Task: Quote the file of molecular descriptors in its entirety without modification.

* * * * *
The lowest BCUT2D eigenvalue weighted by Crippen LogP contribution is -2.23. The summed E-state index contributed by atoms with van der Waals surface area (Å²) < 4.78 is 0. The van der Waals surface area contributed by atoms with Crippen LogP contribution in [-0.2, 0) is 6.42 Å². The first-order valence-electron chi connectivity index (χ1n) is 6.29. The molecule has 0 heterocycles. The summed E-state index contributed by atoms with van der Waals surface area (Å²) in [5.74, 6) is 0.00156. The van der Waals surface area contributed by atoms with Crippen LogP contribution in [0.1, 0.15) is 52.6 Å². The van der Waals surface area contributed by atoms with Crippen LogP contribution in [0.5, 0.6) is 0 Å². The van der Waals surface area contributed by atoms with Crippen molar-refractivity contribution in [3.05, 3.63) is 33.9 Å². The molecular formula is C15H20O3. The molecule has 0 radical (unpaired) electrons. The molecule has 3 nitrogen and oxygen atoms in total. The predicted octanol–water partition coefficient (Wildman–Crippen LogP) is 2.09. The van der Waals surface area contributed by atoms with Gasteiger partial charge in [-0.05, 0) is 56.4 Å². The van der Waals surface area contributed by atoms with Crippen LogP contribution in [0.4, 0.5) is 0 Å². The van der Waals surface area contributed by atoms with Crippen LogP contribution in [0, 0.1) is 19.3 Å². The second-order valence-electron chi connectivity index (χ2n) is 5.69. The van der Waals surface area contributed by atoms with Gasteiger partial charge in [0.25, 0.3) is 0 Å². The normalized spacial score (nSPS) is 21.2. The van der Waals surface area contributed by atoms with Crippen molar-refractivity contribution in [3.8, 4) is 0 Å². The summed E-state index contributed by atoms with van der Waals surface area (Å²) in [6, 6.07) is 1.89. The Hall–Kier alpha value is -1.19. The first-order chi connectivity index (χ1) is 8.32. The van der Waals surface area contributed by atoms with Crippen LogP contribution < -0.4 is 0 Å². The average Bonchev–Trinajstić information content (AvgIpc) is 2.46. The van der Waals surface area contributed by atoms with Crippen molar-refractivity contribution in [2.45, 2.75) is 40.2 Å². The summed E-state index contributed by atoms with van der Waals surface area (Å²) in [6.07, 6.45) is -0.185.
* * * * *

The lowest BCUT2D eigenvalue weighted by Crippen LogP contribution is -2.23. The summed E-state index contributed by atoms with van der Waals surface area (Å²) < 4.78 is 0. The van der Waals surface area contributed by atoms with Crippen LogP contribution in [-0.2, 0) is 6.42 Å². The first-order valence-electron chi connectivity index (χ1n) is 6.29. The molecule has 0 heterocycles. The summed E-state index contributed by atoms with van der Waals surface area (Å²) in [5.74, 6) is 0.00156. The van der Waals surface area contributed by atoms with Crippen LogP contribution in [0.1, 0.15) is 52.6 Å². The van der Waals surface area contributed by atoms with Crippen LogP contribution in [0.5, 0.6) is 0 Å². The van der Waals surface area contributed by atoms with Crippen molar-refractivity contribution in [3.05, 3.63) is 33.9 Å². The molecular formula is C15H20O3. The molecule has 0 radical (unpaired) electrons. The molecule has 3 nitrogen and oxygen atoms in total. The predicted octanol–water partition coefficient (Wildman–Crippen LogP) is 2.09. The van der Waals surface area contributed by atoms with Gasteiger partial charge in [-0.05, 0) is 56.4 Å². The van der Waals surface area contributed by atoms with Crippen LogP contribution in [0.4, 0.5) is 0 Å². The van der Waals surface area contributed by atoms with Crippen LogP contribution in [0, 0.1) is 19.3 Å². The second-order valence-electron chi connectivity index (χ2n) is 5.69. The van der Waals surface area contributed by atoms with Gasteiger partial charge in [0.25, 0.3) is 0 Å². The normalized spacial score (nSPS) is 21.2. The van der Waals surface area contributed by atoms with Crippen molar-refractivity contribution in [3.8, 4) is 0 Å². The summed E-state index contributed by atoms with van der Waals surface area (Å²) in [6, 6.07) is 1.89. The Hall–Kier alpha value is -1.19. The first-order chi connectivity index (χ1) is 8.32. The van der Waals surface area contributed by atoms with Crippen LogP contribution < -0.4 is 0 Å². The average Bonchev–Trinajstić information content (AvgIpc) is 2.46. The van der Waals surface area contributed by atoms with Crippen molar-refractivity contribution in [2.45, 2.75) is 40.2 Å². The summed E-state index contributed by atoms with van der Waals surface area (Å²) in [6.07, 6.45) is -0.185.